Here’s another new obfuscation technique I’ve seen in use on malicious web sites recently.  Check out the following HTML:

<html><meta http-equiv=content-type content='text/html; charset=us-ascii'></head><body>¼óãòéðô¾áìåòô¨¢Ôèéó éó óïíå ïâæõóãáôåä óãòéðô¡¢©»¼¯óãòéðô¾</body></html> 

Those funny characters are actually standard ASCII characters with the high-bit of each byte set.  If the high-bit ASCII managed to get posted properly to this blog without getting mangled, you should be able to drop the obfuscated HTML into a file on a web server and observe that browsing to the file results in execution of the following script:

<script>alert("This is some obfuscated script!");</script>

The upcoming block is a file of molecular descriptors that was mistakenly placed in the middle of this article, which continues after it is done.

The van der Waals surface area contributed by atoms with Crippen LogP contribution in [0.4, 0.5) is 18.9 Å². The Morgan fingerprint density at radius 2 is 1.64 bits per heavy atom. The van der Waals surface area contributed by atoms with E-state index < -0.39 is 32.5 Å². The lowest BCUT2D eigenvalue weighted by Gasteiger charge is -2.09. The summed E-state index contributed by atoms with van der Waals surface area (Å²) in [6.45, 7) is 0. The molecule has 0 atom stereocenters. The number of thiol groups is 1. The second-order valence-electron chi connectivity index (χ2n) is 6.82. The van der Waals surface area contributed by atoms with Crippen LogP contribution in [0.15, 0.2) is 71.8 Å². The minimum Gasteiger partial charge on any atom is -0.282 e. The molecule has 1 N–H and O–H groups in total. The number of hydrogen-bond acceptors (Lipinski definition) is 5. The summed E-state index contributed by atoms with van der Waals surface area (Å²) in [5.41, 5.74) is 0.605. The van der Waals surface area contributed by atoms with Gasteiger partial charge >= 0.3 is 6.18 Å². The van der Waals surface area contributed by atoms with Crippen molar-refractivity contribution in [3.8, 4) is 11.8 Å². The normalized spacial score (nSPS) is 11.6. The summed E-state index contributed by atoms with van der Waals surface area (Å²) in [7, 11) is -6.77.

Here’s some quick and dirty C# code that will clear the high-bit of each input byte:

       int char1;
       Char c1;
       FileStream fs = new FileStream([file path], FileMode.Open);
       BinaryReader r = new BinaryReader(fs);
 
       r.BaseStream.Seek(0, SeekOrigin.Begin);
 
       while (r.BaseStream.Position < r.BaseStream.Length)
       {
           char1 = r.ReadByte();
           char1 = char1 - 0x80;
           c1 = (Char)char1;
           Console.Write(c1);
       }
 
Drop this code into a console app and you’ll have a nice de-obfuscator.
 
This interesting behavior of US-ASCII in IE was noted by Kurt Huwig on BugTraq a few months ago.